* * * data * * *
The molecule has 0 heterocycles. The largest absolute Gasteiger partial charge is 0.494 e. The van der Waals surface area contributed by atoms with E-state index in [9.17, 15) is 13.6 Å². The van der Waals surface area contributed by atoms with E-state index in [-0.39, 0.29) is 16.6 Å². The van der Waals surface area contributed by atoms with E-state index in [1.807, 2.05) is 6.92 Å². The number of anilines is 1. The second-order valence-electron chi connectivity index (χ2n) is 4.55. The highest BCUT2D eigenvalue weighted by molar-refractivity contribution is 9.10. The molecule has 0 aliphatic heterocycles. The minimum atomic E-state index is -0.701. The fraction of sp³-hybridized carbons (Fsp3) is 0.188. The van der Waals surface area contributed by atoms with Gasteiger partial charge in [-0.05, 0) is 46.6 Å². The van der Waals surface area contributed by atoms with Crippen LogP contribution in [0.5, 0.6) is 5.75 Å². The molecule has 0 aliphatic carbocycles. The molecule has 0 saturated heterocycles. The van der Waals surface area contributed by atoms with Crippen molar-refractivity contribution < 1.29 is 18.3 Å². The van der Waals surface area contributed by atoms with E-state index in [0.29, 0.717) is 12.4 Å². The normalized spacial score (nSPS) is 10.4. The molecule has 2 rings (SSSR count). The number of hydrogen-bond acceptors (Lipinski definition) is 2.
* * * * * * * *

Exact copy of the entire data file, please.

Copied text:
The molecule has 0 heterocycles. The largest absolute Gasteiger partial charge is 0.494 e. The van der Waals surface area contributed by atoms with E-state index in [9.17, 15) is 13.6 Å². The van der Waals surface area contributed by atoms with E-state index in [-0.39, 0.29) is 16.6 Å². The van der Waals surface area contributed by atoms with E-state index in [1.807, 2.05) is 6.92 Å². The number of anilines is 1. The second-order valence-electron chi connectivity index (χ2n) is 4.55. The highest BCUT2D eigenvalue weighted by molar-refractivity contribution is 9.10. The molecule has 0 aliphatic heterocycles. The minimum atomic E-state index is -0.701. The fraction of sp³-hybridized carbons (Fsp3) is 0.188. The van der Waals surface area contributed by atoms with Gasteiger partial charge in [-0.05, 0) is 46.6 Å². The van der Waals surface area contributed by atoms with Crippen LogP contribution in [0.5, 0.6) is 5.75 Å². The molecule has 0 aliphatic carbocycles. The molecule has 0 saturated heterocycles. The van der Waals surface area contributed by atoms with Crippen molar-refractivity contribution < 1.29 is 18.3 Å². The van der Waals surface area contributed by atoms with E-state index in [0.29, 0.717) is 12.4 Å². The normalized spacial score (nSPS) is 10.4. The molecule has 2 rings (SSSR count). The number of hydrogen-bond acceptors (Lipinski definition) is 2.